My time in Bonn is coming to a close, and I’m sure Climate Generation’s week two delegates are getting ready to arrive. I don’t leave until Sunday, but I’m planning on being a tourist for at least part of tomorrow and checking out a little bit more of Bonn. It’s a hard choice, though, because there are several events at the U.S. Climate Action Center that seem interesting with Michael Bloomberg and Jerry Brown speaking. That’s kind of the deal here, making hard choices between several competing events and discussions of interest.
Today I had a pretty easy choice . . . Al Gore was speaking! I was so excited to be in the front row to watch his presentation.
I’ve never seen him speak in person before, and it was powerful. He talked a lot about the damage climate change is causing. There has been a collective sense of urgency in many of the sessions I’ve attended, but I hadn’t heard such a complete and up-to-date accounting of the threat that climate change really poses for us—economically, physically, and politically. He had slides in his presentation from the recent disasters, including as recent as this week with the air pollution crisis in Delhi.
Al Gore did a good job of explaining climate change as a threat to civilization. Sometimes the environmental organizations, in my opinion, talk too much about “saving the planet,” or “saving the world.” The planet will be fine. Earth will get through this. Humans, however, might not. Climate change has happened before (as deniers love to point out), but not everything survived. The dinosaurs didn’t survive climate change, and we might not either.
I often think back to my evolutionary biology class from when I was going for my master’s in conservation biology and learning about carrying capacity, boom and bust cycles, limiting factors, and ecosystem collapse. Humans aren’t immune from these concepts. It seems glaringly obvious to me that we’ve exceeded our carrying capacity, or at least we’re about to, and that will be followed by a die off of our species. I know that’s super depressing, but it gives me some perverse comfort to think that we aren’t destroying the planet—we’re just destroying ourselves (and probably 50% of the species that are unfortunate enough to share this moment in geologic history with us).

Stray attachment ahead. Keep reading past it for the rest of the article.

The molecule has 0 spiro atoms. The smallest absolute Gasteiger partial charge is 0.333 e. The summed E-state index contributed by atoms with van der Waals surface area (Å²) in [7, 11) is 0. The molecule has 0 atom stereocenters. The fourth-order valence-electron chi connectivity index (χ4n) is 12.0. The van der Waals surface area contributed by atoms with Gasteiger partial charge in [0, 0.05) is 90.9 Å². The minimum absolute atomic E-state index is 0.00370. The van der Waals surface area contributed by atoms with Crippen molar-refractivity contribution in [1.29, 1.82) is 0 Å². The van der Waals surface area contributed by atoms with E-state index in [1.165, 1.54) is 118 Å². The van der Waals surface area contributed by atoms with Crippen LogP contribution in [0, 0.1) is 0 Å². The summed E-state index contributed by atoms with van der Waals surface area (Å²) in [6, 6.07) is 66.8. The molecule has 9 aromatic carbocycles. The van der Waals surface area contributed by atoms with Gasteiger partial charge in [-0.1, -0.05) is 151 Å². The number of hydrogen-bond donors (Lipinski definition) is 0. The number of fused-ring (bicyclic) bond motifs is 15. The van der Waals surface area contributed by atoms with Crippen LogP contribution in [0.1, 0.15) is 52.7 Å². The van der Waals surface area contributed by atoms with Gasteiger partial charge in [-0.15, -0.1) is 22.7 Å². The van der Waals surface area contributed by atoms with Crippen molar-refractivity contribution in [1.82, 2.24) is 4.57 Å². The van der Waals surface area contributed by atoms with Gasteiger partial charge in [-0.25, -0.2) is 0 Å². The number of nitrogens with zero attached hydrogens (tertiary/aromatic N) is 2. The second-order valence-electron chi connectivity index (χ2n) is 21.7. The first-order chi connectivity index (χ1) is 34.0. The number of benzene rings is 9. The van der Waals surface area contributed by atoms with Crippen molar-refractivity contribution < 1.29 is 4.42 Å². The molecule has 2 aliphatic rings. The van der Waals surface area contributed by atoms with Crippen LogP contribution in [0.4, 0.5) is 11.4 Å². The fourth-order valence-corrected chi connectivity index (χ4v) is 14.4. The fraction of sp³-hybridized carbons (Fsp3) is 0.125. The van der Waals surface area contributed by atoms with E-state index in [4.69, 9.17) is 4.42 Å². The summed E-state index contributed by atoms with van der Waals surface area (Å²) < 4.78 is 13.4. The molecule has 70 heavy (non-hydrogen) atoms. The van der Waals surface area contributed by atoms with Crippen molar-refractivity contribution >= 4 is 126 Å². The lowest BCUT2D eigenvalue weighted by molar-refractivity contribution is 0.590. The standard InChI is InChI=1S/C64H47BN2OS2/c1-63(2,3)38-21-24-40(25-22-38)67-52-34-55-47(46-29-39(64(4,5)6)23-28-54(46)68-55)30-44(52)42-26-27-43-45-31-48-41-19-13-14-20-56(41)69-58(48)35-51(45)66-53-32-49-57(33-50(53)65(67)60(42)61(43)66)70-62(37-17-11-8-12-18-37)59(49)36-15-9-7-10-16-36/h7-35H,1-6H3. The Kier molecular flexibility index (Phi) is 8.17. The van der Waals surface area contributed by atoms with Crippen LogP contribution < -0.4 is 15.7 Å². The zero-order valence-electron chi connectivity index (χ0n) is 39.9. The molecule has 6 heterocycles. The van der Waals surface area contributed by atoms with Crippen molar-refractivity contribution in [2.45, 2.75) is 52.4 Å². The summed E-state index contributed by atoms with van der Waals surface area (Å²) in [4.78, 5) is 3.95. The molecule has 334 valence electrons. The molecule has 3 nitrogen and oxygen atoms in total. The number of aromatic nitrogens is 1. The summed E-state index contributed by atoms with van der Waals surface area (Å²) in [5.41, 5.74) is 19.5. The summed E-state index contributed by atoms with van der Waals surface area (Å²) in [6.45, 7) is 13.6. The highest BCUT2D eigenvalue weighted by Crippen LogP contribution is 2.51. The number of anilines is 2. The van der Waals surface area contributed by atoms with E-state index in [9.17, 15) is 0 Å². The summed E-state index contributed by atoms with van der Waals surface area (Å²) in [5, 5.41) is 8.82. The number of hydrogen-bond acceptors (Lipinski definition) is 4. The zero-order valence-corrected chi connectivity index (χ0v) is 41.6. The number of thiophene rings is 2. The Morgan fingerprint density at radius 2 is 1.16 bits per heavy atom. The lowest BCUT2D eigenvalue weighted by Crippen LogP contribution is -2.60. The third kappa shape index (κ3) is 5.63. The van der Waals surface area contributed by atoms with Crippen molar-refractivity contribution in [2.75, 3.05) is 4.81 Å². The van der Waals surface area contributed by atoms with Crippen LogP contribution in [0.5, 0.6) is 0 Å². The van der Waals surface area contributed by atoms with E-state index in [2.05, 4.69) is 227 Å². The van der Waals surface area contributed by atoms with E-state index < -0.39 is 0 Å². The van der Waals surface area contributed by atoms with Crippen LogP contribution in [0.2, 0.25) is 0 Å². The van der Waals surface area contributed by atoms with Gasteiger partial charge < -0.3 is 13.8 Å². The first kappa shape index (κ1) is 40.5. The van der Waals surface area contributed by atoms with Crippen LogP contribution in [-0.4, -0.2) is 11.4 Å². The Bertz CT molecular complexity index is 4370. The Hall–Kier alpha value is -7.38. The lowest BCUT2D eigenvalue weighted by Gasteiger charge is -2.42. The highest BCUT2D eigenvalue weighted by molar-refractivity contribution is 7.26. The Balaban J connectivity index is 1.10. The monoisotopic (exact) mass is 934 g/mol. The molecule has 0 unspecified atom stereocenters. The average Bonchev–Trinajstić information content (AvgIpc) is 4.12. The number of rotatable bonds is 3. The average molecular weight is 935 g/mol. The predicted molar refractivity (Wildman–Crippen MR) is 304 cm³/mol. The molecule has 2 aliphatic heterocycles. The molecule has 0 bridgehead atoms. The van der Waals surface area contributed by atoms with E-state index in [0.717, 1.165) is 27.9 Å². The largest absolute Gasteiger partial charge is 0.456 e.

But I also think that as sentient beings, we have the ability to shift that carrying capacity upwards by lightening our load and shrinking our footprint. To do this, though, we need more people to feel the urgency to act, we need more people to understand that there are solutions, and we need more people to understand that accepting climate reality and working toward solutions doesn’t mean they need to sacrifice their lifestyles. To the contrary, it means they are saving their lives.
There is so much hope to be found here if you know where to look. I’m planning on bringing that hope and a renewed sense of urgency home with me (along with the knowledge that I got to shake Al Gore’s hand!) And I’ll be watching the rest of the week from afar to see the progress the world makes in implementing the Paris Agreement.
Good luck week two delegates and keep us informed!